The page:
Is the New CBA Really Combating Service Time Manipulation? Sort Of.
Do you want to see baseball’s brightest young talents get a chance on the biggest stage? Do you want teams to care more about winning now than saving a few bucks six years down the road? If so, you probably had a good weekend. Anthony Volpe, 21 years old and the no. 11 prospect on the FanGraphs Top 100, has made the Yankees out of camp. Jordan Walker, 20 years old and the no. 12 prospect in baseball, has likewise made the Cardinals and will figure into an intriguing outfield rotation. Let us rejoice and be glad.
Jeff Passan summed up the news from the weekend thusly: “Service-time manipulation still exists. But new CBA rules that incentivize teams to start the year with top prospects are working.”
Those rules, which came into force a year ago, reward teams that promote high-performing prospects early. The specific mechanism, which ties top-100 prospect lists and BBWAA award voting to cash bonuses for players and draft pick bonuses for teams, has its issues, but the intent is good. Service time manipulation is black-letter illegal under the CBA, but in practical terms it’s been practically impossible to prove — so much so that executives can talk openly about doing it without fear of repercussion.
Absent enforcement of the actual rules, the new CBA aimed to move the incentives, which is what you do in a capitalist society; rather than using regulatory power to confront corporate malfeasance directly, you offer businesses incentives to play by the rules. So for every chorus of Yankee fans cheering on their young New Jersey-born shortstop, there are as many Mets fans whose hunger for Brett Baty has gone unsatiated. (To say nothing of delaying the inauguration of the Three Men and a Baty infield.) Walker breaking camp with the Cardinals? Good. Grayson Rodriguez being told he’s not good enough to break into a rotation with Kyle Gibson as its no. 1 starter? Not so much.
So where do things stand generally? I went back and looked at the preseason top 100 prospect lists from each of the past four full seasons. I excluded 2020 because the season didn’t start until July with truncated training camps and there was no minor league season at all, and once I got to 2019 I saw Luiz Gohara’s name on the top 100 and decided that was a good place to stop.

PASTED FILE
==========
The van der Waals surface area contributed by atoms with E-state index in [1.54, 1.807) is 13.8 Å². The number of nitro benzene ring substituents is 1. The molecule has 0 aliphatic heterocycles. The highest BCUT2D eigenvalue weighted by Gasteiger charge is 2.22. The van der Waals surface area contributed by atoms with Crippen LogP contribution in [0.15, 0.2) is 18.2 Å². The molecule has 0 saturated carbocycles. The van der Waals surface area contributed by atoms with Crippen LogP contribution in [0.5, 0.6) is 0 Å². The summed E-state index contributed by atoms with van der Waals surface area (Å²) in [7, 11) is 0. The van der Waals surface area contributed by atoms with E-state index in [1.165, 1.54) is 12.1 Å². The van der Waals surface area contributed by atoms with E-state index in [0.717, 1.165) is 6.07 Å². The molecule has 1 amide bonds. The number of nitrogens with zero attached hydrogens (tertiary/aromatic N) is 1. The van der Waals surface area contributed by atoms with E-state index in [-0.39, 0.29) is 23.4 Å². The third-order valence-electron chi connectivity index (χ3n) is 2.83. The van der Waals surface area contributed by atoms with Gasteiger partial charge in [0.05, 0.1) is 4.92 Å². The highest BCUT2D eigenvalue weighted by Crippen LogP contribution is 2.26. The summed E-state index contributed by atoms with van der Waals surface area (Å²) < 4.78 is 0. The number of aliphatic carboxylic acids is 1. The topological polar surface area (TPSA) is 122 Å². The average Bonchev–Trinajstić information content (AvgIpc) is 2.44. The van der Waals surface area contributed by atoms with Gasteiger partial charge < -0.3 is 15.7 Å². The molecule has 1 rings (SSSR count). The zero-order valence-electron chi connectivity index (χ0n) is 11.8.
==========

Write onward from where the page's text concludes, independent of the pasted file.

From there, I listed all players in the top 50 who had not yet made their MLB debuts but were predicted to do so in that season. (This eliminates cases like Baty but makes the service time math much easier.) Were those players in the majors on Opening Day? And if not, where they in the majors by May 31? May is the service time manipulation sweet spot: late enough to have plausible deniability about the reason for the late call-up, still early enough to impact the bulk of the season.
2023 Top Prospects
*Predicted 2024 Debut
Right away, there are a couple edge cases. Painter could’ve broken camp with the Phillies if he’d stayed healthy, and O’Hoppe missed the list by one spot on the top 100 and eight days of service time. (If you need another reminder of how much injuries can delay a player’s debut, look out for Brent Honeywell Jr.’s name a couple tables down.)
It’s also worth remembering that not every predicted 2023 debutant is created equal; a year is a big target, from a temporal mechanics perspective, so a player who’s legitimately far from MLB-ready in April could become so by August or September. Still, Volpe and Walker are huge headline names, but they stand alone.